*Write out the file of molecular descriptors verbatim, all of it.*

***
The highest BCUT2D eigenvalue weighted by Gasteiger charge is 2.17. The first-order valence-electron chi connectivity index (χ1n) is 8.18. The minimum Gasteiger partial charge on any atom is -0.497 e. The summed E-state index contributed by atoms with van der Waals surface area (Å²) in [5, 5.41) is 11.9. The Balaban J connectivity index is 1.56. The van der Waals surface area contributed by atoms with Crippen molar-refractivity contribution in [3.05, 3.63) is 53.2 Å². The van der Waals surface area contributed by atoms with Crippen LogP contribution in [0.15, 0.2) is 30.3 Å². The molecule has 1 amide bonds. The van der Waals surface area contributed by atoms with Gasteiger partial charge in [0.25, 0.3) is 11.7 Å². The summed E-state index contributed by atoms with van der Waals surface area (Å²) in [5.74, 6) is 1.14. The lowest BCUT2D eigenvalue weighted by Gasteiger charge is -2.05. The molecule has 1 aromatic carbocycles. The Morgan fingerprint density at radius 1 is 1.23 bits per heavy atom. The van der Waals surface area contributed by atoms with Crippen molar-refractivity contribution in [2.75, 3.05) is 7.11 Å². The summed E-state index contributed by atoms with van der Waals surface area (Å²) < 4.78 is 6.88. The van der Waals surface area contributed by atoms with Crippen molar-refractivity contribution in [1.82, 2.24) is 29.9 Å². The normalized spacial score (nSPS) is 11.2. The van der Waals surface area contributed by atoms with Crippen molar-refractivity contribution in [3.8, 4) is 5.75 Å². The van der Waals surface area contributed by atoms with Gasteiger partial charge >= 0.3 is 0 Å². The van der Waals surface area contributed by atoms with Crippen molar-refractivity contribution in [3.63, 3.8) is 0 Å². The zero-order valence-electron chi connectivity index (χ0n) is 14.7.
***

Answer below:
The highest BCUT2D eigenvalue weighted by Gasteiger charge is 2.17. The first-order valence-electron chi connectivity index (χ1n) is 8.18. The minimum Gasteiger partial charge on any atom is -0.497 e. The summed E-state index contributed by atoms with van der Waals surface area (Å²) in [5, 5.41) is 11.9. The Balaban J connectivity index is 1.56. The van der Waals surface area contributed by atoms with Crippen molar-refractivity contribution in [3.05, 3.63) is 53.2 Å². The van der Waals surface area contributed by atoms with Crippen LogP contribution in [0.15, 0.2) is 30.3 Å². The molecule has 1 amide bonds. The van der Waals surface area contributed by atoms with Gasteiger partial charge in [0.25, 0.3) is 11.7 Å². The summed E-state index contributed by atoms with van der Waals surface area (Å²) in [5.74, 6) is 1.14. The lowest BCUT2D eigenvalue weighted by Gasteiger charge is -2.05. The molecule has 1 aromatic carbocycles. The Morgan fingerprint density at radius 1 is 1.23 bits per heavy atom. The van der Waals surface area contributed by atoms with Crippen molar-refractivity contribution in [2.75, 3.05) is 7.11 Å². The summed E-state index contributed by atoms with van der Waals surface area (Å²) < 4.78 is 6.88. The van der Waals surface area contributed by atoms with Crippen molar-refractivity contribution in [1.82, 2.24) is 29.9 Å². The normalized spacial score (nSPS) is 11.2. The van der Waals surface area contributed by atoms with Crippen molar-refractivity contribution in [3.8, 4) is 5.75 Å². The van der Waals surface area contributed by atoms with Gasteiger partial charge >= 0.3 is 0 Å². The van der Waals surface area contributed by atoms with Crippen molar-refractivity contribution in [3.63, 3.8) is 0 Å². The zero-order valence-electron chi connectivity index (χ0n) is 14.7.